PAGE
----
Pleasant Grove Utah History
Pleasant Grove (originally called Battle Creek) is one of Utah's most famous trees, known as Utah City Trees, located in Pleasant Grove, Utah, USA, north of Salt Lake City. It is located on the west side of the Colorado River near the intersection of South Main Street and Pleasant Avenue.
It is named after a battle that took place there in 1849 and is the site of one of the most famous battles in Utah history, the Battle of Pleasant Grove. The Mormons were trying to stop Indians accused of stealing cows from Mormon settlers in the region. Indian women and children followed the men to the Salt Lake Valley, where they were fed and looked after by the Mormon community when they decided to leave their "Indian friends." The reason for this particular conflict was a herd of horses, which the Mormons believed had been stolen by the Utes.
The troops also moved into Utah County, establishing Camp Floyd in the area now known as Cedar Fort, and they also moved their troops to Pleasant Grove. Battle Creek remained the name of the area until the Mormons decided a year later to change it to "Pleasant Grove." Later, the settlers decided on a name that would build the town and called themselves the "town of Pleasant Grove," after the cotton grove that sits on the west side of the Salt Lake River north of Cedar City. The city became known as Pleasant Grove and is the scene of one of the most famous battles in Utah history.
The settlers called themselves the "City of Pleasant Grove" after the cotton grove located on the west side of the Salt Lake River north of Cedar City. Later, the settlers decided on a name that was constructive and called the town "Pleasant Grove," a nod to its location in western Utah County. The residents later decided on a better name and called it "The City of Liberty," in honor of its proximity to the Utah State Capitol and the United States Capitol.
When Oliver Boardman Huntington traveled to the Utah Valley in 1849, he met hostile Native Americans in the area. Few of the early settlers participated, but a Mormon expedition decided to settle in Pleasant Grove after building a farm for themselves. The Mormon pioneers settled the land in the Utah Valley after a militia member observed the ground during the expedition. They found an area with agricultural potential that they liked the altitude and proximity to Salt Lake City and Cedar City, and so they settled on their own farm.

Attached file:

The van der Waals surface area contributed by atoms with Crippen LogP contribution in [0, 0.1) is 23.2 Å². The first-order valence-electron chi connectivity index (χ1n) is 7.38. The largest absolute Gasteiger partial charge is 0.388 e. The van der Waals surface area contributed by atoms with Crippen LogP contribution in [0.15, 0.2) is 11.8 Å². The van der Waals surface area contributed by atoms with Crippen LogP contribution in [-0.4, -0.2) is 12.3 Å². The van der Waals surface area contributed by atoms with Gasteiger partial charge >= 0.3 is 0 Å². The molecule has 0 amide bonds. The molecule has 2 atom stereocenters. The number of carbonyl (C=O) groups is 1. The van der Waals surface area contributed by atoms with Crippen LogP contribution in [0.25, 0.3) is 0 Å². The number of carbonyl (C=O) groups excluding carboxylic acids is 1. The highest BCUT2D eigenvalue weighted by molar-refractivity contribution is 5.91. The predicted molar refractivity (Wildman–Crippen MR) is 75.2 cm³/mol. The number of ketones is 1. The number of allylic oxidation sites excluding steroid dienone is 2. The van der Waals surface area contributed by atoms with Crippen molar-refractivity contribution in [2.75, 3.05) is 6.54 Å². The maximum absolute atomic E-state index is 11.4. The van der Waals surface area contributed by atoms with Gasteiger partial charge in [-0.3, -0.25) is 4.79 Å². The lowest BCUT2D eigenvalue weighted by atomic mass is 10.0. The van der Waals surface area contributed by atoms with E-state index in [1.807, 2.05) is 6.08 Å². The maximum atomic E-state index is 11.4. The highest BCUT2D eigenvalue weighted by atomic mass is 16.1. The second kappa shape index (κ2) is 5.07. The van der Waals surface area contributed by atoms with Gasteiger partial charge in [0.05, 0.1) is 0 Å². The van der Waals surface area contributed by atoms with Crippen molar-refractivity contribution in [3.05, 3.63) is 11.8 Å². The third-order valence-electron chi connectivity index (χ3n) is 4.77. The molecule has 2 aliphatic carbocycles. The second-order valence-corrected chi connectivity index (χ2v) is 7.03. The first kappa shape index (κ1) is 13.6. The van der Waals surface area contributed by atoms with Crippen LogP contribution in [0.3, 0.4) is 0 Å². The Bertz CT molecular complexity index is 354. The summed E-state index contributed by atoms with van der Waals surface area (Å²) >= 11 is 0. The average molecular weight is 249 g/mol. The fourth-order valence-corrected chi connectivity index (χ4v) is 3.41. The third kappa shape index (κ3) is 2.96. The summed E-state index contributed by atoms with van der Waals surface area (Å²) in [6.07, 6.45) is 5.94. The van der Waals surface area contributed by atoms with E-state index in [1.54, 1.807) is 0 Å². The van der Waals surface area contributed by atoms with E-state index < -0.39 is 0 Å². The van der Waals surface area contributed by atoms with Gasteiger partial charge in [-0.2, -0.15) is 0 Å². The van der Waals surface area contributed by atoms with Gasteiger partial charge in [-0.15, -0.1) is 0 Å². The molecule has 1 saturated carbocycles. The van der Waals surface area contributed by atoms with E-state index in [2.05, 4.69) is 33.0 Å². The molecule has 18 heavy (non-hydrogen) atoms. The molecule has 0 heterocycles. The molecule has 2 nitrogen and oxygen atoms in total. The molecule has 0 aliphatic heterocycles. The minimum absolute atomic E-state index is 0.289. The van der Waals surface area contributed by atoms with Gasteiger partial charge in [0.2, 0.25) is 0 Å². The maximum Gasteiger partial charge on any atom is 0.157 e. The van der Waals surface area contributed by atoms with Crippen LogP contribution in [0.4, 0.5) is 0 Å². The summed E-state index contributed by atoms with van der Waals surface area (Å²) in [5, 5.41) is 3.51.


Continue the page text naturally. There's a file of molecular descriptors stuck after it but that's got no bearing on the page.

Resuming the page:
They left Salt Lake City and took horses from Brigham Young, but there was a predominantly Mormon population that loathed the move. An Indian friend, known as Roman Nose and his family, told Huntington that he had driven them out of Little Chief, who ignored his advice to stop stealing Mormon cattle. The so-called renegade band of Indians from Pleasant Grove, Utah, and about 30,000 locals poured out of their homes and escaped under the influence of the troops.
President Benson pointed out that the old LDS church in Pleasant Grove is for sale and Dr Andersen needs to move quickly to get it back. UDOT said it had proposed that Cedar Hills and Pleasant Grove take over Canyon Road, but the city was not interested. There was controversy over whether they would take responsibility for the road north of the canal, as it was up to local residents to drive.
If you're visiting Pleasant Grove, the nearest hotels are in Orem and American Fork, but if you're visiting, it's a great place for a long - lasting community celebration of the LDS Church and its history. The old Pleasant Grove Fort was built in the late 18th century at the intersection of Canyon Road and Canyon Boulevard. Pleasant Grove has a unique history, which is still largely present today.
In 1924, the southern city boundary was changed: Lindon, known as Utah State Road (which stretches east of Utah Lake into the mountains), became a community town. It was called "State Road" and was part of the Salt Lake City - Pleasant Grove Highway (now Canyon Boulevard).
Many other communities were officially founded the following year, in 1850, including Pleasant Grove, Battle Creek, Cedar City and other parts of Salt Lake City. Other companies built on almost every creek that passed through the Wasatch Mountains, including Battle Creek and Pleasant Grove, as well as on the east side of Utah Lake.
The Utah Valley was chosen by Mormon leaders as a settlement area, which led to further conflicts with the Ute Indians in the region. When the Anglo-Americans first invaded traditional Indian territories, the Utes seemed friendly to the Mormons. The first plants were in what is now Nunn Park, named after Lucien Luccen, in Pleasant Grove.